Annie and Zero, on the road again. Artist: Darrell McClure.


Original medium: Newspaper comics
Distributed by: King Features Syndicate
First Appeared: 1927
Creator: Ed Verdier
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The Hearst organization, including King Features Syndicate, has been a leader in newspaper comics since they began. So when an upstart producer like Captain Joe Patterson's Chicago Tribune Syndicate fielded …

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… a certifiable hit in Little Orphan Annie, naturally, King Features wanted an "Annie" of its own. King launched Little Annie Rooney on January 10, 1927, when the strip it was modeled after had been running about a year and a half.

Like the Trib's Annie, King's orphan star had a name that was already familiar to the public. But both the 1890 popular song and the 1925 silent movie (with Mary Pickford in the title role) were about different girls called Little Annie Rooney — and when, in 1932, Max Fleischer's animation studio made a cartoon with that title, it was based on the song, not the strip. Except for her very close parallels with the existing strip, this one was more-or-less original.

Orphan Annie had a constant companion, a dog named Sandy. Annie Rooney's constant companion was a dog named Zero. Orphan Annie had a characteristic expression, "Leapin' Lizards!" Anney Rooney's characteristic expression was "Gloriosky!" Orphan Annie escaped from an orphanage run by the cruel Miss Hannigan. Annie Rooney's cruel but legal guardian, whom she was constantly on the lam from, was named Miss Meany. Both Annies were small but spunky, and perfectly capable of making their own way in the world. Only two things were missing. The first was the billionaire — Little Annie Rooney didn't have a Daddy Warbucks drifting in and out of her life. The second was the success — Little Annie Rooney did better than any other Annie knock-off, but never even came close to the popularity of Harold Gray's classic creation.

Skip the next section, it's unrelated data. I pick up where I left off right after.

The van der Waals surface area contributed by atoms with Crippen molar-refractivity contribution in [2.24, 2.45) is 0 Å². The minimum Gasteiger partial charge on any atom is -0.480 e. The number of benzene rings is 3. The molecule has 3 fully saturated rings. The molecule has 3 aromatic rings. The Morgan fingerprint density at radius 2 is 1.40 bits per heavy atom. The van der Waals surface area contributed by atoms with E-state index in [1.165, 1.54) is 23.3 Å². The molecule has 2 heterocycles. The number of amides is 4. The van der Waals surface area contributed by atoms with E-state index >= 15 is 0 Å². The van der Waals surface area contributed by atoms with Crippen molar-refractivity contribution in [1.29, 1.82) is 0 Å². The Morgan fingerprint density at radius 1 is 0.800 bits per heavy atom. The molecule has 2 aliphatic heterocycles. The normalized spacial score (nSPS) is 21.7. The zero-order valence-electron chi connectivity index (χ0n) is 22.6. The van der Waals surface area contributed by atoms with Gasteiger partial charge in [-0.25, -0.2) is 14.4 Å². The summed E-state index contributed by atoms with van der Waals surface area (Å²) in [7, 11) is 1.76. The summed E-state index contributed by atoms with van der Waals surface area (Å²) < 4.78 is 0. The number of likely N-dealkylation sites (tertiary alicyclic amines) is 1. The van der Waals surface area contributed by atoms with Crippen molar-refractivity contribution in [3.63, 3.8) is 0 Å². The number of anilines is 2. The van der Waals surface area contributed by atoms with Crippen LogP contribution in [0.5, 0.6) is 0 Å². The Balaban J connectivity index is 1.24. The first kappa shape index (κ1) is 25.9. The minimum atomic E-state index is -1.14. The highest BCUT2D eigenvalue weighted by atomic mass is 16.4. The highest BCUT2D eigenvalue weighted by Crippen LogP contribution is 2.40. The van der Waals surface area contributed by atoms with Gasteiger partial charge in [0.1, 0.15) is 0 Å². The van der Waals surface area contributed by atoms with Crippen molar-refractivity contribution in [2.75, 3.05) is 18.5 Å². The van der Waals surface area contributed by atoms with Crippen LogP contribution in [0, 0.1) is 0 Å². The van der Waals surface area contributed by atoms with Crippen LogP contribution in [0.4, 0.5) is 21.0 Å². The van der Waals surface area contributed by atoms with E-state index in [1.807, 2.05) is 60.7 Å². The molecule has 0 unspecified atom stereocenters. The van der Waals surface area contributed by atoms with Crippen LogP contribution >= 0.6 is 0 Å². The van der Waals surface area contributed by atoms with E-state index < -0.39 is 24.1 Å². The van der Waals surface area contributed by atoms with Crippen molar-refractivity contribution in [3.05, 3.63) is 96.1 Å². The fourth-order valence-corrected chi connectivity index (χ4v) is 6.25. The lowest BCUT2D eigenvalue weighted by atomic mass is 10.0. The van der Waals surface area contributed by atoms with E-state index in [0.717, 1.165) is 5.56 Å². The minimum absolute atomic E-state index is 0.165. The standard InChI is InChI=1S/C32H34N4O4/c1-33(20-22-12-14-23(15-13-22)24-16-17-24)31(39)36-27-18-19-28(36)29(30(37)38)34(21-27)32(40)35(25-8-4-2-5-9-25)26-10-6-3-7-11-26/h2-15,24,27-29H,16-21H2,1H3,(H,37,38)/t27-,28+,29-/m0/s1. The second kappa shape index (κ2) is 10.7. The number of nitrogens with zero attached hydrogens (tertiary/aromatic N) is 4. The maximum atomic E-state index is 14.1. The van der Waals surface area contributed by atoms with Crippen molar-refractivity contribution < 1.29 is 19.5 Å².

King assigned its new strip to cartoonist Ed Verdier, who signed his name "Verd". Verdier wasn't known for any other comics work, nor was he known very long for this one. In 1929, he was replaced by Ben Batsford, whose other strips (such as Doings of the Duffs and Frankie Doodle) were even more minor; and Batsford's tenure gave way to that of Darrell McClure in 1930. McClure, another with few other credits (tho he became reasonably well known for this one) stuck with it for the rest of its run. Starting in 1934, the Sunday page was done by Nicholas Afonsky, the most variously-credited artist the strip ever had — he worked on Secret Agent X-9, Ming Foo, Minute Movies and several others. When Afonsky died, in 1943, McClure took over the Sundays as well. His assistants over the years included Bob Dunn (They'll Do It Every Time, Little Iodine) and Fran Matera (Dickie Dare, Steve Roper). The writer from 1930 until the mid-'50s was Brandon Walsh, yet another with sparse credits in comics.

Little Annie Rooney was the subject of a couple of Big Little Books, and publisher David McKay (who also brought out collections of Henry, Thimble Theatre and other Hearst properties) did a slim reprint volume in 1935. She got into regular comic books in 1938 when McKay starred her in Feature Book #11, then continued in the back pages of King Comics, which also reprinted such King Features offerings as Mandrake the Magician, Brick Bradford and Barney Baxter. Annie's next appearance in comic books was a three-issue series in 1948, published by St. John (better known for having licensed the Terrytoons and Famous Studios characters). St. John also reprinted strips in its annual (1948-50) Treasury of Comics, a 500-page compilation that included Abbie & Slats, Casper the Friendly Ghost and many others.

That was the last time Annie was seen off the newspaper page. But she continued to be syndicated to a respectable number of papers for years to come. The strip finally gave up the ghost on April 16, 1966. McClure retired, and that was the end of the comics version of Little Annie Rooney.


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Text ©2003-08 Donald D. Markstein. Art © King Features Syndicate.